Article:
JACKSON, Miss. -- A federal appeals court has thrown out the conviction of an Arizona man for bringing child pornography into Mississippi.
Gregory Edward Vernon of Florence, Ariz., was sentenced to more than 33 years in 2012 in U.S. District Court in Oxford, Miss. The sentence was to run consecutive to a 13-year sentence he received in Arizona for sexual exploitation of a minor and dangerous crime against a child.
However, a three-judge panel of the 5th U.S. Circuit Court of Appeals ruled Wednesday that a search of Vernon's car -- which resulted in the discovery of a computer that prosecutors said had pictures of child pornography -- did not follow U.S. Marshals Service rules.
The panel said the evidence should not have been used against Vernon in his Mississippi trial.
Vernon was arrested by U.S. marshals at a casino in Tunica County, Miss., on a 2006 warrant from Arizona. When Vernon's car was found in the parking lot, he refused to allow it to be searched.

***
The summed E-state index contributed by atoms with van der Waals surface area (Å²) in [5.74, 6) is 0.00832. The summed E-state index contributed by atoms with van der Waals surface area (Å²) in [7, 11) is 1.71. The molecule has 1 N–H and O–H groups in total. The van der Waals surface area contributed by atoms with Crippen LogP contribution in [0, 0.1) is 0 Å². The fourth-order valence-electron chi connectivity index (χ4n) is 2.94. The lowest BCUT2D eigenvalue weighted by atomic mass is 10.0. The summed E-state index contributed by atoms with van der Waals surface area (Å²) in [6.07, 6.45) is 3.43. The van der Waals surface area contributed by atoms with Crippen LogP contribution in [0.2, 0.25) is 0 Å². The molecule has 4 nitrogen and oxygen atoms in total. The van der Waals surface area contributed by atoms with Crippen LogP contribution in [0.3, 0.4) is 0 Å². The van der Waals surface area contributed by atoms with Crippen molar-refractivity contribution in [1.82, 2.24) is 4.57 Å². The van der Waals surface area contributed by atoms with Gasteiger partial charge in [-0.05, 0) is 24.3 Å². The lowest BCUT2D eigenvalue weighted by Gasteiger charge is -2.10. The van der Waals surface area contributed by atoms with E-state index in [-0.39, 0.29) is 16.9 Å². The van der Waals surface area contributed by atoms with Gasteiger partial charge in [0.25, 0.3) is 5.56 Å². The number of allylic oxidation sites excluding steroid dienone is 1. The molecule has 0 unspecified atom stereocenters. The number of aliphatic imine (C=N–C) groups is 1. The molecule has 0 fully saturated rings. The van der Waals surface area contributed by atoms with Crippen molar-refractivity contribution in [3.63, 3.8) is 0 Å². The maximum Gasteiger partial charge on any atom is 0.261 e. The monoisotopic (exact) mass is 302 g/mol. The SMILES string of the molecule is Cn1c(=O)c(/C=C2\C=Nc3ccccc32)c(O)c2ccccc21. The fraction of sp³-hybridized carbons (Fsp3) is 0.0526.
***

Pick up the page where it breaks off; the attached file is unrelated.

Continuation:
The car was taken to the Tunica County sheriff's impound lot where it was searched by county deputies while marshals watched. Marshal Christopher Kruse testified the search conducted by the deputies did not comply with USMS' inventory search policy.
The 5th Circuit panel said it didn't matter what kind of policy Tunica County had about searching the impounded car because the only issued raised a Vernon's trial was about the USMS' policy.
"We need not decide whether inadequate evidence presented at a suppression hearing can be remedied at a later trial because here no evidence of any kind concerning Tunica County policy was presented at any point before the district court entered judgment. Accordingly, we may only consider the fact that the USMS had a policy with which Kruse admittedly did not comply.
"Since the laptop was the primary evidence against Vernon, it cannot reasonably be claimed that this error was 'harmless,' " the panel said.